- April and May
MY ADVICE – Go ahead and do it for April and May. While some are calling April 1 the “Rentpocalypse”, I’m think May is really going to be worse. At this point, many people worked for a good bit of March, so they will have their paychecks for that month. But the layoffs from mid-late March are really going to be felt during mid-late April, which means May rent is going to be an issue. I’m hopeful that the Stimulus Money helps with that, but I think it’s going to be tough.
So, my advice is go ahead and plan on giving relief for both months.
Who qualifies for relief?
- Anyone who lost their job?
- Anyone whose hours were reduced?
- Anyone who’s had COVID-19?
- Anyone at all?
MY ADVICE – This is another one where you’ll have to decide what you think you can absorb, but I think that granting relief to anyone who requests it is going to be the best idea. The second and third order effects of the virus and the shutdown are going to affect nearly everyone, so my guess is that your time would better be spent addressing these issues, rather than trying to distinguish between those who are and are not affected. This plays into the next question you have to consider.
Are you going to require verification that a person qualifies? If so, how?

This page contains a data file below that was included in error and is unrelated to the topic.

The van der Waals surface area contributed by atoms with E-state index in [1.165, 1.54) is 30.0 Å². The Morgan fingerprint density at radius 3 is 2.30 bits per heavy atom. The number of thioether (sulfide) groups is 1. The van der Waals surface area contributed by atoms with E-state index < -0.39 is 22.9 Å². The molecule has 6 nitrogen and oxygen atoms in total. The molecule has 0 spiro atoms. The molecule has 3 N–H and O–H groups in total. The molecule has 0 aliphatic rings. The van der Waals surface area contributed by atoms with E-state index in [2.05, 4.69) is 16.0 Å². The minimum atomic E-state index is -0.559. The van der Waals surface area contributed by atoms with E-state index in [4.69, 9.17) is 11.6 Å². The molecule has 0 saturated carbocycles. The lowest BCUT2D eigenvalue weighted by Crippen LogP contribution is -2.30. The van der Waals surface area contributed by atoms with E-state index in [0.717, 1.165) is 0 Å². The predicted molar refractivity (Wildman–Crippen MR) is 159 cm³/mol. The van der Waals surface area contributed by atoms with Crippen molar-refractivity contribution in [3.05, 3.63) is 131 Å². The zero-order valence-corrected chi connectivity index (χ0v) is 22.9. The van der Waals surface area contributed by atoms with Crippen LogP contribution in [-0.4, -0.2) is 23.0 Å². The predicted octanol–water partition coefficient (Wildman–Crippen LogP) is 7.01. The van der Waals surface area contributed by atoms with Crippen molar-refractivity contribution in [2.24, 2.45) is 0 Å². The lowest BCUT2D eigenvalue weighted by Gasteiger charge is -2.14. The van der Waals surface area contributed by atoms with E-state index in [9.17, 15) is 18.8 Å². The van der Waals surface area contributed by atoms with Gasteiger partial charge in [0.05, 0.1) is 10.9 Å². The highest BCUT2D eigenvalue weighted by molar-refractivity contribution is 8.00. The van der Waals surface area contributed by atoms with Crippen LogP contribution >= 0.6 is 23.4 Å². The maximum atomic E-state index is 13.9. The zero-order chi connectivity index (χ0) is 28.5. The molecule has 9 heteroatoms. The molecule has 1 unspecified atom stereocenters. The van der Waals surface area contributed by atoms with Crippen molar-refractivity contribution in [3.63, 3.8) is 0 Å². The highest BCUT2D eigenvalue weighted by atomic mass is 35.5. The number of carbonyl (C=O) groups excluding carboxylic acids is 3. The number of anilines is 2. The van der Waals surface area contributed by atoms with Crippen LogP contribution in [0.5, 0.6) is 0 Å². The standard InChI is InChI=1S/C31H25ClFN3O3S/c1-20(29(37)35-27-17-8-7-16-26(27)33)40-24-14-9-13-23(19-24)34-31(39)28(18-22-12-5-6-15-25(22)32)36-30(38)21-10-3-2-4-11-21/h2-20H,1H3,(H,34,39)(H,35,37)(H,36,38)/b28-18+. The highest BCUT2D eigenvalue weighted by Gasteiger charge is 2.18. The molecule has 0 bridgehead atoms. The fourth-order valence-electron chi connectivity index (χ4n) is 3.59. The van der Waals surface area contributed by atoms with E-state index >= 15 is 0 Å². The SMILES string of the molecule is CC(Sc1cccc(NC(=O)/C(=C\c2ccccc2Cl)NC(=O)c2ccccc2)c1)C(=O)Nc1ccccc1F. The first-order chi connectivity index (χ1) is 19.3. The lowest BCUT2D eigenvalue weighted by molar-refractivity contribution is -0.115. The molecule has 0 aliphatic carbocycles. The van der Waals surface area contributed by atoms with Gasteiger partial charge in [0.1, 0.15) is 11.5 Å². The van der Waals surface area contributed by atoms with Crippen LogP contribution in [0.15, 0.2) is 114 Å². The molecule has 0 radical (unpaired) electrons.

- Letter from employer?
- Letter from physician?
MY ADVICE: Don’t require verification. Just grant relief for anyone who requests it. You can require a written statement of need, but I wouldn’t spend much time trying to communicate with employers or medical professionals (who are going to be too busy to respond) trying to verify someone’s need for rent relief.
At most, perhaps require a letter from their employer. Beyond that, just assume that everyone is affected.
WHATEVER YOU DECIDE, GET IT IN WRITING:
Nearly every lease has a clause that requires any changes to the terms of the lease to be (1) in writing and (2) signed by all the parties. At the very least, it needs to be signed by the party that it works against.
MAKE IT CLEAR
But the main thing is that you make the terms and any time frames CLEAR. Because you’re creating the document, any ambiguity, any lack of clarity, will be interpreted against you by a court. So make your documents clear. And sign them. If logistically possible, have your tenants sign them as well.
ENCOURAGEMENT – Don’t wish your life away right now.
We’re hitting the point where the newness of the quarantine and self-isolating is wearing off and the pains of the job layoffs are starting to hurt.
Our kids are getting bored.
We’re getting cooped up.
We miss our friends.
We want to go out and hang out.
We just want this all to end.
But I’m here to tell you – it’s not going to end for a while. So here’s the problem. If we spend our days being miserable and “just wanting it to end”, we’re going to miss out on a good chunk of 2020. It’s going to be become a wasted year for us.
And, folks, we don’t get enough years to waste any of them. Cherish your days. We’re living through history. And, at times, it sucks. But you can’t let that be the story of these days, weeks, and months.
Cherish your days. Enjoy your time with your family. Make memories that you won’t forget. Come out of this time a better person.
I’m sure all this stuff will continue to develop – and you can be sure I’ll keep you posted.
If you need help drafting any of these documents that I’ve mentioned today, I’ll be glad to help.
Just send me an e-mail to firstname.lastname@example.org or call my cell phone.
Have a great day!